February 25th, 2010
Like many entrepreneurs, Adam Levy expected to do well with the music equipment company he started in 2002. Armed with an MBA and pile of money made in the late-nineties technology boom, he invested six figures in his new venture and waited to cash in.
Only things didn’t go as planned.
His business partner, a music industry mastermind, abandoned ship within the first 18 months and the company floundered. Seven years later, Levy still wasn’t making a living wage and was six figures in debt. Out of cash and out of choices, he filed Chapter 7 bankruptcy.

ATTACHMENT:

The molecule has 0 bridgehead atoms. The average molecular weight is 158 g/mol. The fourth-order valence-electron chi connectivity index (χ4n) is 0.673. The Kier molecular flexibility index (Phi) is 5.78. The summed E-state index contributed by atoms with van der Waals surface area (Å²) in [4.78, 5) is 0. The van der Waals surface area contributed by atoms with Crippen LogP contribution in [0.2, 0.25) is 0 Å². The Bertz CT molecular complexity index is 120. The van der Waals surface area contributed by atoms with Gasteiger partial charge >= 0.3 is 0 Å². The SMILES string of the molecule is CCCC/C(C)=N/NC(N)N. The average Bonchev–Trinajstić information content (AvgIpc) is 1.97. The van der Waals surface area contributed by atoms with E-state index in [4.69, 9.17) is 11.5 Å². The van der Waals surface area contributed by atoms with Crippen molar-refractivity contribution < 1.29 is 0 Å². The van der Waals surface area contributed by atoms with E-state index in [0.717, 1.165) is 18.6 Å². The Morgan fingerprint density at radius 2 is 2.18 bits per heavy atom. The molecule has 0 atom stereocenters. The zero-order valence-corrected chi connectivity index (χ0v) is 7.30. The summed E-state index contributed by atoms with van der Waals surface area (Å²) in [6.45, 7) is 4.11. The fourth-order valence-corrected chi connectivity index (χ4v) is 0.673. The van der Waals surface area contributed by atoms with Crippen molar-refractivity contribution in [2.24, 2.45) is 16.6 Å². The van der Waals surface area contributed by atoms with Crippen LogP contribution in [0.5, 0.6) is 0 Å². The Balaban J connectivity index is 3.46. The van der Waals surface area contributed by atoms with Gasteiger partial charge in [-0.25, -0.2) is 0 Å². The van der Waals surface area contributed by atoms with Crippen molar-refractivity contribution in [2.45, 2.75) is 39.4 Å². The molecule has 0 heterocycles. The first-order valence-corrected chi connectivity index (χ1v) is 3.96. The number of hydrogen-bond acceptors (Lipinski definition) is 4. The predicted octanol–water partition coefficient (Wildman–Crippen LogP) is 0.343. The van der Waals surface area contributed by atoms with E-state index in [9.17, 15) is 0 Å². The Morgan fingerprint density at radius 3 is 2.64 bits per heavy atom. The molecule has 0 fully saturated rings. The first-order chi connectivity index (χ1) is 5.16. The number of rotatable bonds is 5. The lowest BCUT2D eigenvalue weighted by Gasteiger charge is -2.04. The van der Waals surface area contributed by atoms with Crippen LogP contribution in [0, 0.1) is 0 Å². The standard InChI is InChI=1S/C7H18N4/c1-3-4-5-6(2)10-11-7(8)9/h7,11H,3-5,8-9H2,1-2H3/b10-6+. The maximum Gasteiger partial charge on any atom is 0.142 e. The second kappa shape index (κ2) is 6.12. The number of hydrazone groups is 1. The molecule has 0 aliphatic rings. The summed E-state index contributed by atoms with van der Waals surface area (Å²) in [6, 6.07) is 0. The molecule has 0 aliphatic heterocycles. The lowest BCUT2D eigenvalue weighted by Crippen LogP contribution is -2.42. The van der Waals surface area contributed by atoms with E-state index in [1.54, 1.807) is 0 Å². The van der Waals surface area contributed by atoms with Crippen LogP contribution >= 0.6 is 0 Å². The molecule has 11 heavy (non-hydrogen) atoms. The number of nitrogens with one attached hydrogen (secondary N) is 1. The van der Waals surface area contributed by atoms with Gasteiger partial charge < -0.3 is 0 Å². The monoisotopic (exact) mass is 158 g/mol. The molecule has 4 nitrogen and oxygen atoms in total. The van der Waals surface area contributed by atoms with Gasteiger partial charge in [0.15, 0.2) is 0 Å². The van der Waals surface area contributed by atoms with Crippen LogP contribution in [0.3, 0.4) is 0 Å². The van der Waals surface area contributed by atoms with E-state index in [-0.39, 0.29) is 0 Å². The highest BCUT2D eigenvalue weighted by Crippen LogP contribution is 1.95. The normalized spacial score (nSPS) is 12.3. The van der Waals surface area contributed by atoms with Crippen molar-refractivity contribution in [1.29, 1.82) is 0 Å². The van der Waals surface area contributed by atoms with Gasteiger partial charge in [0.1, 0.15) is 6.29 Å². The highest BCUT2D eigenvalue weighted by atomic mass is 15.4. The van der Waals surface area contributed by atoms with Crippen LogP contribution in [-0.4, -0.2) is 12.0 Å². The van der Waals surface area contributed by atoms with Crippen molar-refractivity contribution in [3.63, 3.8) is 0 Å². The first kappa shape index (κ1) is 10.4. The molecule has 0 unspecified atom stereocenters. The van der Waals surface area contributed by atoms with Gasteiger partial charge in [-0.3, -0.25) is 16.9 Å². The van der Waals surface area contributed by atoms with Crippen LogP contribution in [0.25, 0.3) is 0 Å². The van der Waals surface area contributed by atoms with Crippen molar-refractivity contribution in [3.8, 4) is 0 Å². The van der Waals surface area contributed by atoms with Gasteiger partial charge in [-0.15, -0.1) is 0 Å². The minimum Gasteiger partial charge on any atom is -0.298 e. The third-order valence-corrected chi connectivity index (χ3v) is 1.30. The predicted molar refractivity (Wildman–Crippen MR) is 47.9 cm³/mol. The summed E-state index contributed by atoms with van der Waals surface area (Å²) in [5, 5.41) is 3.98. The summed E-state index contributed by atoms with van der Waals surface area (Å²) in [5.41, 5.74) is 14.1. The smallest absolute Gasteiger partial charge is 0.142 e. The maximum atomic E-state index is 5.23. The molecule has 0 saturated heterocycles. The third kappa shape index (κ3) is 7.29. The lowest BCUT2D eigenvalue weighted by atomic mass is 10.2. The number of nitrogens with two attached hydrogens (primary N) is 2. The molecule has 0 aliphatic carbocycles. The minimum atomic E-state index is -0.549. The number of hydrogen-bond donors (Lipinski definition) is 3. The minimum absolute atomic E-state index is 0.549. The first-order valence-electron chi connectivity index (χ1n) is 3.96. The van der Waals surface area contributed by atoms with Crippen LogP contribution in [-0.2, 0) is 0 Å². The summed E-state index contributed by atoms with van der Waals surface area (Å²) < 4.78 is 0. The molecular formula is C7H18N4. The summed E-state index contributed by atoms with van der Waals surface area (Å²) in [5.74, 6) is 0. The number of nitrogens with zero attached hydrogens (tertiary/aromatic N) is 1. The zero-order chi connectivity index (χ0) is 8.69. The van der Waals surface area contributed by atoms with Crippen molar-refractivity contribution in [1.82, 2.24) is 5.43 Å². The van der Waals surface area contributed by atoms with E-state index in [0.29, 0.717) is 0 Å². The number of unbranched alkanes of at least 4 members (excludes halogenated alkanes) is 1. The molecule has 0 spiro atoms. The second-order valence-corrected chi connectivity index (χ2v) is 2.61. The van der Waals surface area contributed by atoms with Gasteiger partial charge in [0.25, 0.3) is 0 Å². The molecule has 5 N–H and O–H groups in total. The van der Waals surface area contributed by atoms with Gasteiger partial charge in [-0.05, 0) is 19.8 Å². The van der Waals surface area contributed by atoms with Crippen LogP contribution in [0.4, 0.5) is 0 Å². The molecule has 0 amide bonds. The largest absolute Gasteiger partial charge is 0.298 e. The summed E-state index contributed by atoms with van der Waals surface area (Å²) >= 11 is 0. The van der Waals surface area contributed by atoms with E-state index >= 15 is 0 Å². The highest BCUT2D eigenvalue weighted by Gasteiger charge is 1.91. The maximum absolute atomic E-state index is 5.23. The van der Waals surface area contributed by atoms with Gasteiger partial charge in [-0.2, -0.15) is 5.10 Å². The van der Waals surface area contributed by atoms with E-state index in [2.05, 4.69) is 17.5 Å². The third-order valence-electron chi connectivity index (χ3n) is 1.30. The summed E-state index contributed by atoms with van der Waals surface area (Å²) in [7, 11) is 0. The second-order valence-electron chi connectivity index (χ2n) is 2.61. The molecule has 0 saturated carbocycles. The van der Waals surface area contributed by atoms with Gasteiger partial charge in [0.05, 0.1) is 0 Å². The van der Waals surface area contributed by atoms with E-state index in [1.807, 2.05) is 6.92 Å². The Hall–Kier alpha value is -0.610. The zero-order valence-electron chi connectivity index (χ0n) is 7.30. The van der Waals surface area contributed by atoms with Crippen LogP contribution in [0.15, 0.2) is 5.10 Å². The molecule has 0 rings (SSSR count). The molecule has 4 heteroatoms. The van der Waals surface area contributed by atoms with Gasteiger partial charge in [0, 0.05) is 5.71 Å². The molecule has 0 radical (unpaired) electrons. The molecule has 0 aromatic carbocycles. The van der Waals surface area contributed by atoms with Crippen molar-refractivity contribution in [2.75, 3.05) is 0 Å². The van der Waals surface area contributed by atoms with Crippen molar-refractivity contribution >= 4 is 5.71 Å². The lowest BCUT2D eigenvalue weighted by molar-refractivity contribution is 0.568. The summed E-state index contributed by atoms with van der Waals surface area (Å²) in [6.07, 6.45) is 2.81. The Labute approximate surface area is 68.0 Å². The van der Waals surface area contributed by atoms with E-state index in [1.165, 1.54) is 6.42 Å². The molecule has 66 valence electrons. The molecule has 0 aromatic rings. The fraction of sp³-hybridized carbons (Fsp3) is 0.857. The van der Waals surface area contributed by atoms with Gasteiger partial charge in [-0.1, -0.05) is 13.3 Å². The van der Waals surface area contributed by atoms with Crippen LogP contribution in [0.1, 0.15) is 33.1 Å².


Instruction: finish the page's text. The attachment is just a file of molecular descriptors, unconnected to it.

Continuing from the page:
“If I had known then what I know now, I would have just cut my losses, swallowed my ego and moved on,” says Levy, who’s based in Hoboken, N.J. “I didn’t and it almost cost me my marriage.”
Slash Your Budget
Of course, declaring bankruptcy — which experts say should be a last resort — isn’t the only way to stop the bleeding. Reducing your spending should be at the top of your list.
“Getting out of your office space is one big thing I’ve seen people do,” says Dan Olszewski, director of the Weinert Center for Entrepreneurship at the University of Wisconsin School of Business. Same goes for trading in that gas-guzzling delivery truck for a smaller vehicle or selling off that five-figure color copier and learning to love Kinko’s.